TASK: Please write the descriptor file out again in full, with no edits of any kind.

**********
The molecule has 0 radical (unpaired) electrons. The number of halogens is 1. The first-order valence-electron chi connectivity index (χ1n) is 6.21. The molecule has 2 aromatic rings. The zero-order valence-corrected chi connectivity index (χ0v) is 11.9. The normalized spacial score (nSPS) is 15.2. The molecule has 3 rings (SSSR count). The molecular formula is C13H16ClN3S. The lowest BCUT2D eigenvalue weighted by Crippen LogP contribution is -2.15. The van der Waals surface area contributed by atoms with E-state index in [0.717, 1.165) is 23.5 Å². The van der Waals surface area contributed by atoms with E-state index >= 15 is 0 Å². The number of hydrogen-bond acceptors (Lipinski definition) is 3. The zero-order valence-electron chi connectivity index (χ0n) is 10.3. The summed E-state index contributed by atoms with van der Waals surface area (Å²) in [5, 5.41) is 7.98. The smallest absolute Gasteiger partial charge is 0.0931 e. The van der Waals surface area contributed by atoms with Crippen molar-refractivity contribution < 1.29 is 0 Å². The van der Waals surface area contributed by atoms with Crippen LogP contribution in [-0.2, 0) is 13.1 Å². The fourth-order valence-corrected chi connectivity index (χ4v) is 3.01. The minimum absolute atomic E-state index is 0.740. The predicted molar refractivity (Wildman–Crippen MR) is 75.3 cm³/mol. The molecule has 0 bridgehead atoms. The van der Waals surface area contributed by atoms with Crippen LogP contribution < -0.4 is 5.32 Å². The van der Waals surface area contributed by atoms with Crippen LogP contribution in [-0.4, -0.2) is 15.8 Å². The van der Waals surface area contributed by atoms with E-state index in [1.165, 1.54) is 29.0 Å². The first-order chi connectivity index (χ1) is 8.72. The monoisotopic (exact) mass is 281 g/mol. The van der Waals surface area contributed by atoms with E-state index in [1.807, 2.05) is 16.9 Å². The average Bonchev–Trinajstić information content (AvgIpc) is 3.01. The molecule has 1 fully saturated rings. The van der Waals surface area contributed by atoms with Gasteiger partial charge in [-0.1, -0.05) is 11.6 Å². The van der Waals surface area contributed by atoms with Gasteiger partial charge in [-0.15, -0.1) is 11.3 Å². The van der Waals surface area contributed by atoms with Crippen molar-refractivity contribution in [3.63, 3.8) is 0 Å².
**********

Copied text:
The molecule has 0 radical (unpaired) electrons. The number of halogens is 1. The first-order valence-electron chi connectivity index (χ1n) is 6.21. The molecule has 2 aromatic rings. The zero-order valence-corrected chi connectivity index (χ0v) is 11.9. The normalized spacial score (nSPS) is 15.2. The molecule has 3 rings (SSSR count). The molecular formula is C13H16ClN3S. The lowest BCUT2D eigenvalue weighted by Crippen LogP contribution is -2.15. The van der Waals surface area contributed by atoms with E-state index in [0.717, 1.165) is 23.5 Å². The van der Waals surface area contributed by atoms with E-state index >= 15 is 0 Å². The number of hydrogen-bond acceptors (Lipinski definition) is 3. The zero-order valence-electron chi connectivity index (χ0n) is 10.3. The summed E-state index contributed by atoms with van der Waals surface area (Å²) in [5, 5.41) is 7.98. The smallest absolute Gasteiger partial charge is 0.0931 e. The van der Waals surface area contributed by atoms with Crippen molar-refractivity contribution < 1.29 is 0 Å². The van der Waals surface area contributed by atoms with Crippen LogP contribution in [-0.2, 0) is 13.1 Å². The fourth-order valence-corrected chi connectivity index (χ4v) is 3.01. The minimum absolute atomic E-state index is 0.740. The predicted molar refractivity (Wildman–Crippen MR) is 75.3 cm³/mol. The molecule has 0 bridgehead atoms. The van der Waals surface area contributed by atoms with Crippen LogP contribution < -0.4 is 5.32 Å². The van der Waals surface area contributed by atoms with Crippen LogP contribution in [-0.4, -0.2) is 15.8 Å². The van der Waals surface area contributed by atoms with E-state index in [1.165, 1.54) is 29.0 Å². The first-order chi connectivity index (χ1) is 8.72. The monoisotopic (exact) mass is 281 g/mol. The van der Waals surface area contributed by atoms with E-state index in [1.807, 2.05) is 16.9 Å². The average Bonchev–Trinajstić information content (AvgIpc) is 3.01. The molecule has 1 fully saturated rings. The van der Waals surface area contributed by atoms with Gasteiger partial charge in [-0.1, -0.05) is 11.6 Å². The van der Waals surface area contributed by atoms with Gasteiger partial charge in [-0.15, -0.1) is 11.3 Å². The van der Waals surface area contributed by atoms with Crippen molar-refractivity contribution in [3.63, 3.8) is 0 Å².